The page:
Roughly three years ago, a man referred to in a federal indictment as “Visitor LF” went to Men’s Central Jail to discuss his inability to visit his brother there. Instead, a Los Angeles County Sheriff’s deputy allegedly handcuffed him, took him to a break room with no windows or public access, and threw him against a refrigerator.
His arm was fractured in the encounter and he received cuts to his nose and face, according to indictments unsealed earlier this week. Afterward, four deputies tried to have him falsely charged with resisting an executive officer. The man was detained for about five days and ultimately released without being charged.
It was one among many allegations announced by federal officials as they charged 18 current and former Los Angeles County sheriff’s officials with beating inmates and jail visitors, falsifying reports, and trying to obstruct an FBI probe of the nation’s largest jail system.
The investigation into corruption and civil rights abuses led to the arrests on Dec. 9 of 16 of the 18 defendants. The 13 who were arraigned entered not guilty pleas. At least two no longer work for the department.
“These incidents did not take place in a vacuum. In fact, they demonstrated behavior that had become institutionalized,” said U.S. Attorney Andre Birotte Jr.
Flanked by some of his top command staff, Sheriff Lee Baca told reporters that he was troubled by the charges and called it a sad day for his department. He said the department would continue to cooperate with the FBI and that deputies who have been charged would be relieved of duty and have their pay suspended.
The Sheriff’s Department oversees a jail system with more than 18,700 inmates and has a history of abuse allegations dating back to the 1970s.
Among allegations in a criminal complaint and four grand jury indictments:
• Deputies unlawfully detained and used force on visitors to Men’s Central Jail, including detaining and handcuffing the Austrian consul general in one instance, and in another, grabbing a man by the neck, forcing his head into a refrigerator, throwing him to the floor and pepper-spraying his eyes.
• Deputies falsified reports to make arrests seem lawful or in one case, struck, kicked and pepper-sprayed an inmate and made false reports to have the inmate charged with and prosecuted for assaulting deputies.
• Deputies tried to thwart the investigation by unsuccessfully seeking a court order to get the FBI to provide documents and attempted to intimidate a lead FBI agent by falsely saying they were going to seek a warrant for her arrest.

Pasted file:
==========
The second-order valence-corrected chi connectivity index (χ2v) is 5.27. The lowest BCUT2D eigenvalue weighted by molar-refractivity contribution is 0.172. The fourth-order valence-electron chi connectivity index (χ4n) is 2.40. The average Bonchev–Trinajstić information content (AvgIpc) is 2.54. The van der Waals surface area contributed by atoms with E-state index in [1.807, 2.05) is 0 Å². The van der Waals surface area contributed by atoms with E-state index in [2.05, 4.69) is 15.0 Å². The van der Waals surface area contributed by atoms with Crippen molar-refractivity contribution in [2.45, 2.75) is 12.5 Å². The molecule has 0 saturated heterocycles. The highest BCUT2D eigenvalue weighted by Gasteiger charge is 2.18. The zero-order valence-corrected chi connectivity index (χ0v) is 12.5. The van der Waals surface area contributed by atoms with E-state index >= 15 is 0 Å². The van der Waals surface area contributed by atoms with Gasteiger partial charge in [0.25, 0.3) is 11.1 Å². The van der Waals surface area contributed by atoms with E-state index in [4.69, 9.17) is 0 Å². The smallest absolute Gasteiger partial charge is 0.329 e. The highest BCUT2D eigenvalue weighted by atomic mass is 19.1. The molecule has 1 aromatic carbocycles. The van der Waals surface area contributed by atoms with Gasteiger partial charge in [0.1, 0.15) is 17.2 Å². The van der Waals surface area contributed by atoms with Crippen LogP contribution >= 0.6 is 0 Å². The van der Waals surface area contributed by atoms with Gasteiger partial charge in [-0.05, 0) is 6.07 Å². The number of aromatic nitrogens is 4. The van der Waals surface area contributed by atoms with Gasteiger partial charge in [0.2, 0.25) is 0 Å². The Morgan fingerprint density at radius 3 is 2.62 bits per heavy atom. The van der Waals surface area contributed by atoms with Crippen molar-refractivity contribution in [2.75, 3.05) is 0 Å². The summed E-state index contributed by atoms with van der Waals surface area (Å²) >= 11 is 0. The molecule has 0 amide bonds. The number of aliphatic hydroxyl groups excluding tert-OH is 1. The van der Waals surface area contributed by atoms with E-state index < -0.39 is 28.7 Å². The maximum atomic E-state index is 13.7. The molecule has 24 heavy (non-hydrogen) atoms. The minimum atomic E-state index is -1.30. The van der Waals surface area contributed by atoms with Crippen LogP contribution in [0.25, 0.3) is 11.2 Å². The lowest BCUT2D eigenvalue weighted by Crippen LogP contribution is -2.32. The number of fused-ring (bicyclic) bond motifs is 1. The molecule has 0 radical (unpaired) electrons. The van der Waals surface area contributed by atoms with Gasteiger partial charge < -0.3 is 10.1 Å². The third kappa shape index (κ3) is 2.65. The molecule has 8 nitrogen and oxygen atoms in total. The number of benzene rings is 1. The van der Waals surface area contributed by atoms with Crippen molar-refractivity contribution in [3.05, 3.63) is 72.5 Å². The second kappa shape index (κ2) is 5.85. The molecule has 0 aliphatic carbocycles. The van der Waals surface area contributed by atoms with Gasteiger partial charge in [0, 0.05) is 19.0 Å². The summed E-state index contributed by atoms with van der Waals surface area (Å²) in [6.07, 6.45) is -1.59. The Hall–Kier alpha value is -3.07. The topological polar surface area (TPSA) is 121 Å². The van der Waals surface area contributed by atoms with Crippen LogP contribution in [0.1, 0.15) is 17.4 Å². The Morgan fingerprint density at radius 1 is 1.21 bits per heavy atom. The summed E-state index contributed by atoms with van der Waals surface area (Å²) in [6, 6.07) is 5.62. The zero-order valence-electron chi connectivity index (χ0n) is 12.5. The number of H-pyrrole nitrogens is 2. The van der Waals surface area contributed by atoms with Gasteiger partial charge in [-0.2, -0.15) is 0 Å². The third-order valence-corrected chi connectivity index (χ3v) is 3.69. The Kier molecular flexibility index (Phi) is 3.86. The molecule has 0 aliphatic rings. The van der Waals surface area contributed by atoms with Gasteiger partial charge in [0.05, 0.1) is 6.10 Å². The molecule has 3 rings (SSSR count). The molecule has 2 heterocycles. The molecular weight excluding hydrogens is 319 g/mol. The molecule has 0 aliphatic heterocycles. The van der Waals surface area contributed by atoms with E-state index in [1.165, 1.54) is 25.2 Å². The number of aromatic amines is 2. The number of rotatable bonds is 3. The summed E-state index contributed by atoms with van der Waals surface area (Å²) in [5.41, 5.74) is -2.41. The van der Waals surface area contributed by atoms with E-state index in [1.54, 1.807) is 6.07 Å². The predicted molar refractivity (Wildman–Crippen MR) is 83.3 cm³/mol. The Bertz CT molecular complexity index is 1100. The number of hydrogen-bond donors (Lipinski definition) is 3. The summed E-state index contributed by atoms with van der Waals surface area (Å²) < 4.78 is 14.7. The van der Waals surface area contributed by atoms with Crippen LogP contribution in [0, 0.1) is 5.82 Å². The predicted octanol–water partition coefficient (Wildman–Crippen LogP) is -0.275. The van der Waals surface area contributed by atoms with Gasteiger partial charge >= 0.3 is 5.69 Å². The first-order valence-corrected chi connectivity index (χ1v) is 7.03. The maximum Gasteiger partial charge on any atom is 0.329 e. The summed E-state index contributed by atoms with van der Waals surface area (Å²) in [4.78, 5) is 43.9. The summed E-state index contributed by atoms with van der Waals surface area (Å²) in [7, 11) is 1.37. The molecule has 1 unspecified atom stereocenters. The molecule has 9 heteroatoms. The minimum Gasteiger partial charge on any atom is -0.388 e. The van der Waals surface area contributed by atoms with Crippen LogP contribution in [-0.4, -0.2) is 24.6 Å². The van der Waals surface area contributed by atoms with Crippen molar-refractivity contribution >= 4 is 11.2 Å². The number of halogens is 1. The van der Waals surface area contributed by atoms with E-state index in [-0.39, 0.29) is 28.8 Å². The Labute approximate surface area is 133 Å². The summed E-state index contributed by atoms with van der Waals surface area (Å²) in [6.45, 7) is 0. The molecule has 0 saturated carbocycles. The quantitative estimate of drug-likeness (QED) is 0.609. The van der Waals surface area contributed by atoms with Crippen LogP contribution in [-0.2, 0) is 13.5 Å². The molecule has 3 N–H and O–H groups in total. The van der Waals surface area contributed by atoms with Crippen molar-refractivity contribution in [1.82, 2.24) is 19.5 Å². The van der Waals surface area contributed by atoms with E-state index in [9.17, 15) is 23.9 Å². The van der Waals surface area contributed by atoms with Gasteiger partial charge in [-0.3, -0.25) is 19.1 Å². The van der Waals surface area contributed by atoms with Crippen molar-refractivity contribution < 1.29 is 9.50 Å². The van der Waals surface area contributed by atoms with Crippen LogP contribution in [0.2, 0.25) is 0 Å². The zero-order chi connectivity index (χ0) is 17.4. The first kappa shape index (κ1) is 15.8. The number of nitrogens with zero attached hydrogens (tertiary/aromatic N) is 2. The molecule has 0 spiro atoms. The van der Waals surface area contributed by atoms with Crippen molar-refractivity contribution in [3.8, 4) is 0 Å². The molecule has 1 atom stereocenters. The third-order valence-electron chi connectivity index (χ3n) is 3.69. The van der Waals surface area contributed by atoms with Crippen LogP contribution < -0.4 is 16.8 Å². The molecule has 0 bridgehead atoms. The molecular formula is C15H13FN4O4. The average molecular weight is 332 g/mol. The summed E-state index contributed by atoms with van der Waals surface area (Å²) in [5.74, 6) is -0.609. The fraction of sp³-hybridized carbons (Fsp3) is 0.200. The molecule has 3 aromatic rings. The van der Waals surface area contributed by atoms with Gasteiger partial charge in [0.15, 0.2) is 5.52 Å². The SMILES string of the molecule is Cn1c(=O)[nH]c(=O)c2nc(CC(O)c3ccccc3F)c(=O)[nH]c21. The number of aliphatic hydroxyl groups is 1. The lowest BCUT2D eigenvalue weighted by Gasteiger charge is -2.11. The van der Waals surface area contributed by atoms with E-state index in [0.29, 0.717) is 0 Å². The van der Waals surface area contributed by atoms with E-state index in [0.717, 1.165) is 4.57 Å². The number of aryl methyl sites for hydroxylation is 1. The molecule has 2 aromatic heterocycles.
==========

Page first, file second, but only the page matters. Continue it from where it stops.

Those charged with conspiracy and obstruction of justice include two lieutenants, one of whom oversaw the department’s safe jails program and another who investigated allegations of crimes committed by sheriff’s personnel.
They’re accused along with two sergeants and three deputies with trying to prevent the FBI from contacting an informant by falsifying records to appear that he had been released when he had been moved to different cells under false names.
Birotte wouldn’t say whether the lieutenant and two sergeants involved in the obstruction of justice probe were directed by their superiors or whether the alleged abuse was fostered by the top department brass.
Baca, who has been sheriff since 1998, is facing his toughest race yet for re-election in 2014. Baca has acknowledged mistakes but also defended his department and distanced himself personally from allegations.
The sheriff said he has made improvements such as creating a database to track inmate complaints. He has also hired a new head of custody and rearranged his command staff.
On Dec. 9, Baca said he would accept the outcome of the FBI investigation, but strongly denied criticisms that abuse was rampant.
“You haven’t seen me retire from the job,” he said. “You haven’t seen me blame somebody else besides me for whatever the challenges are.”
The American Civil Liberties Union sued the Sheriff’s Department in 2012, claiming the sheriff and his top commanders had condoned violence against inmates. The organization released a report documenting more than 70 cases of misconduct by deputies.
The Citizens’ Commission on Jail Violence, in its 2012 report, said deputies used force against inmates even “when there was no threat at all,” and referred to “a culture of aggression among some deputies in the jails.”
A federal jury in October found Baca personally liable for $100,000 for failing to stop inmate abuse by deputies in Men’s Central Jail in a case brought by a man who said he was severely beaten while awaiting trial.
In June, a two-year Justice Department investigation found deputies discriminated against blacks and Latinos by making unconstitutional stops, searches, seizures and using excessive force in the Antelope Valley.
Baca disputed the findings but said he had instituted reforms.